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It Takes a Village (or, Characters Made Easy-er)


This is part of a series of articles on how to use free-writing to find your characters.  I hope you have fun with it, but more importantly, I hope you find that you do have a creative side.  The side that loves to write in a unique voice.

 

A lot has been written in amateur writing groups about profiling characters to get to know them, but  most of it simply suggests listing a few facts such as their physical appearance, their place in the  family, and where they went to school.   

To know someone, you need to talk to them to know their likes and dislikes, their goals, whether they  have a pet and what that pet means to them.   Get to know them inside and out.  Lists and  interviews may be enough for experienced writers who know how to fill in character details as they  go, but beginners need more direction.  in my opinion, more direction just makes it easier to  understand the concept of profiling.   

It isn't easy to create perfect characters that live and breathe on the page, and even few published  writers manage it with ease, but, my goodness, when you do come across one, the story is absolutely  memorial. Characters are the heart of most stories and if you don't know and understand yours as well as you know yourself, the story will suffer.  Time must be spent on building characters, and yes, I understand we want to get on with the story, but I believe taking the time to do this extensive, but  fun exercise will help develop realistic characters for more than one story.  

Build yourself a community of unique characters. 

Think about the variety of people in a real neighborhood, and put them in their own homes.  Or use an apartment house and populate it with  a good mix of characters.  Have them interact with each other.  Gossiping neighbors is always a good way to find out about people.  There will be a curious postman that could become a minor character in one of the stories, perhaps a spy.  Reading the postmarks and wondering about the  recipients can help develop backgrounds.  There might be a trash collector, you know, the kind that drives the trucks.  To get the best use of him, he will know the people he serves.  Much can be learned about a person through his trash.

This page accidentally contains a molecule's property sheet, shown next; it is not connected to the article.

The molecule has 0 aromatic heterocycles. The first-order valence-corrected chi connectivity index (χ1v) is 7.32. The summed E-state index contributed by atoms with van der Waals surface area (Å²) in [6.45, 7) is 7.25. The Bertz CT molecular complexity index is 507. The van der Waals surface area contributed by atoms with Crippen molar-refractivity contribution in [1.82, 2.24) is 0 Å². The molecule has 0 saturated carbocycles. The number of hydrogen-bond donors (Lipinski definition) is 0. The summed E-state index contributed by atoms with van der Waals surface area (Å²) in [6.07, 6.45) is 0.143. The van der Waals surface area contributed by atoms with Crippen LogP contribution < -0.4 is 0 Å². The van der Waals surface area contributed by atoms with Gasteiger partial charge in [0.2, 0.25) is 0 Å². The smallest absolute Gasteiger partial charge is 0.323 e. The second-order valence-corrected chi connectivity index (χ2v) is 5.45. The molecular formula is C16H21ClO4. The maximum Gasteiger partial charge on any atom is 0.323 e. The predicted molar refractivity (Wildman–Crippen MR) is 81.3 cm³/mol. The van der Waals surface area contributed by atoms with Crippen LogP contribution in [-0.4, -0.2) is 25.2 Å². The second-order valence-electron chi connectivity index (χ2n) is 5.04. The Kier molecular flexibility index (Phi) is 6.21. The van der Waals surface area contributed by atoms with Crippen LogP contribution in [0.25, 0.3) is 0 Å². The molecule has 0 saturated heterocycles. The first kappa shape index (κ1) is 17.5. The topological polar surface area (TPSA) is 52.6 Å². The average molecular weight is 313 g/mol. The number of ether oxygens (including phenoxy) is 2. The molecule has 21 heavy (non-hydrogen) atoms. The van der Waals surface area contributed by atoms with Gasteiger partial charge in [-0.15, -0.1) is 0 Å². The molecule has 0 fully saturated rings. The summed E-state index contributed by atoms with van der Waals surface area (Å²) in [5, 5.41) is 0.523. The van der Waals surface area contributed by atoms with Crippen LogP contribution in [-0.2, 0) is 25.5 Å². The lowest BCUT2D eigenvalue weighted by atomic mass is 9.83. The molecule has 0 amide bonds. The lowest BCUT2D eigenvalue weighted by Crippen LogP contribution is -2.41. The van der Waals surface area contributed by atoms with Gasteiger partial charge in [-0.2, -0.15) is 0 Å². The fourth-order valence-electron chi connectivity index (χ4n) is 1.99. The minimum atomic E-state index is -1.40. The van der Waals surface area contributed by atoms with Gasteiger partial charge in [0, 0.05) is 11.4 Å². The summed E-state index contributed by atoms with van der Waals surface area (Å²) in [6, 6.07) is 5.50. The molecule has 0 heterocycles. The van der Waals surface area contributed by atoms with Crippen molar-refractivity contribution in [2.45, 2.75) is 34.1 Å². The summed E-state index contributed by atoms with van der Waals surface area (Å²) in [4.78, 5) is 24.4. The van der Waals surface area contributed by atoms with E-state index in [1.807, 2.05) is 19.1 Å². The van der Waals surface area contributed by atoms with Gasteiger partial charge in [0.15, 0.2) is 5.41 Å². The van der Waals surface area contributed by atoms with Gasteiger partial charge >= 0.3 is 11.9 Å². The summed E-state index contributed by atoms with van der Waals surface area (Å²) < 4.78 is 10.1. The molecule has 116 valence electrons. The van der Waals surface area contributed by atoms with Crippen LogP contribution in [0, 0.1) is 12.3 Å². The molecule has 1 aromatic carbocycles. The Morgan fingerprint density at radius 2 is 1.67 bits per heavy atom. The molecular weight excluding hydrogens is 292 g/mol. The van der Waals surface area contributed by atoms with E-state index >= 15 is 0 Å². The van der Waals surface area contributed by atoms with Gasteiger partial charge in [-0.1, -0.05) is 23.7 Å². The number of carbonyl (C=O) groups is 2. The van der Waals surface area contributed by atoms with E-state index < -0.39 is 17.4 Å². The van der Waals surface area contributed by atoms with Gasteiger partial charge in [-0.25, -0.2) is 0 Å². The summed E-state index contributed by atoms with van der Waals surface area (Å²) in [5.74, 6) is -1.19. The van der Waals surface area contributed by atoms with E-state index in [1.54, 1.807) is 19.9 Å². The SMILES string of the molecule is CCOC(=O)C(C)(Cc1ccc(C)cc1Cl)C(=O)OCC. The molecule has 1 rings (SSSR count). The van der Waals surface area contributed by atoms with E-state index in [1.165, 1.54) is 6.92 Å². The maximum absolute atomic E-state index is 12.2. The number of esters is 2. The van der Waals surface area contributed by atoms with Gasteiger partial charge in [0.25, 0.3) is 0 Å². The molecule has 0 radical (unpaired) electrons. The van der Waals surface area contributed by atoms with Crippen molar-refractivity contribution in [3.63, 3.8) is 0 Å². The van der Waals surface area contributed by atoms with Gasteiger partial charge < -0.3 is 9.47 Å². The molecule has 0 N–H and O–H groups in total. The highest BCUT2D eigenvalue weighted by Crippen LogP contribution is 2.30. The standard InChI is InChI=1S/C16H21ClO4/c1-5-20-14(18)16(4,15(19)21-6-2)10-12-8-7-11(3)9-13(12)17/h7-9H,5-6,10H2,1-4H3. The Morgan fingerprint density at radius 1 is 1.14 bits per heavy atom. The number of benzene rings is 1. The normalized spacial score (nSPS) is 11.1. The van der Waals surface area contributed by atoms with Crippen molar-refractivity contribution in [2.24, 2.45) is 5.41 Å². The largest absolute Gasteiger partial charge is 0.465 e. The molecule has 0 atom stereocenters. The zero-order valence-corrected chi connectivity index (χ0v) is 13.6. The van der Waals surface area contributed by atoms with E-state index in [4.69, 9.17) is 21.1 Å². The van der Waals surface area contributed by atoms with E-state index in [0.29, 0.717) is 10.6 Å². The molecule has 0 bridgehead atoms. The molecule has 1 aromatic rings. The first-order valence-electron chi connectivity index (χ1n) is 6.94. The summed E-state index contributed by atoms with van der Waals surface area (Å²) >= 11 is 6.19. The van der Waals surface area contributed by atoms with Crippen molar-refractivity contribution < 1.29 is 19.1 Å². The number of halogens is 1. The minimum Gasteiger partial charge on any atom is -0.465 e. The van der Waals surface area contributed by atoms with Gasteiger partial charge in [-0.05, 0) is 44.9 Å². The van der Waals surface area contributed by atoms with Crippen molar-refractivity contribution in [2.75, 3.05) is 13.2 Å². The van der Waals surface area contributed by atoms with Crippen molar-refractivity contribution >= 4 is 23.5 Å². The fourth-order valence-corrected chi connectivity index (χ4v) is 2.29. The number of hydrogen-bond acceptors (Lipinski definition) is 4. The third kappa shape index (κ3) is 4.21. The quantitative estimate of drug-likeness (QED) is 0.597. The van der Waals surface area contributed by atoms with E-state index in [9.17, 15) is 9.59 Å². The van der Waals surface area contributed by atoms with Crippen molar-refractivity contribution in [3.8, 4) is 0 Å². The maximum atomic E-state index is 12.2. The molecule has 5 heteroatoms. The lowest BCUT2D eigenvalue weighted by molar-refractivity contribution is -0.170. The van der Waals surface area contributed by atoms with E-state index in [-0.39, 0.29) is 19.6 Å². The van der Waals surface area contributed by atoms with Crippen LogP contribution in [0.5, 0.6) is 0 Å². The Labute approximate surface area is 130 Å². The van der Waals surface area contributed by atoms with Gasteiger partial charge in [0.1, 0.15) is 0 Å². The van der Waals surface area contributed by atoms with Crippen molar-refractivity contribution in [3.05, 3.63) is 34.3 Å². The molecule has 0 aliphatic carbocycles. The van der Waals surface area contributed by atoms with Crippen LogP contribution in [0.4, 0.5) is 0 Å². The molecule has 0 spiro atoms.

Take the people through their days by giving them jobs, modes of transport, families.  Look into their thoughts as they sit quietly to learn their goals and fears.   What do they hope for?  Have them visit  each other--argue, party.  Put a few homeless people on the sidewalk and let them interact.  Find out their circumstances and how they ended up there.  Develop them well and use them.  Cops that still walk a beat can be useful.

You're not trying to write a story here, you're building a batch of good characters that can be used in various works.   Give them the opportunity to talk and they will tell you about themselves in their own  voices.  Let each of them have the floor.  Two people can begin to discuss a simple topic and if you get out of their way, you will learn what their passions are--what they want most in the world.   

If you can do this with the whole neighborhood, you'll have good guys and bad guys, grocers, kids and streetwalkers.  Minor and major actors.  Add new characters by simply moving them into a vacant apartment.  As the neighbors get to know them, so will you.  Each will eventually let you know who they are and they will lead you into their own story.  

This works for every genre.  Sci fi and fantasy neighborhoods probably won't have an apartment house as the setting, but there could be a house down the street with mysterious occupants for that vampire or horror story.   Or place a surprised time traveler on the corner of Fifth  and Vine.  You're writers, use your imagination.

This idea is similar to the 'Elevator Concept', where you put a bunch of people in a closed area they can't escape from and let them deal with the problem in their own way.  But it goes further than that  by getting into their backgrounds and heads and bringing them to life.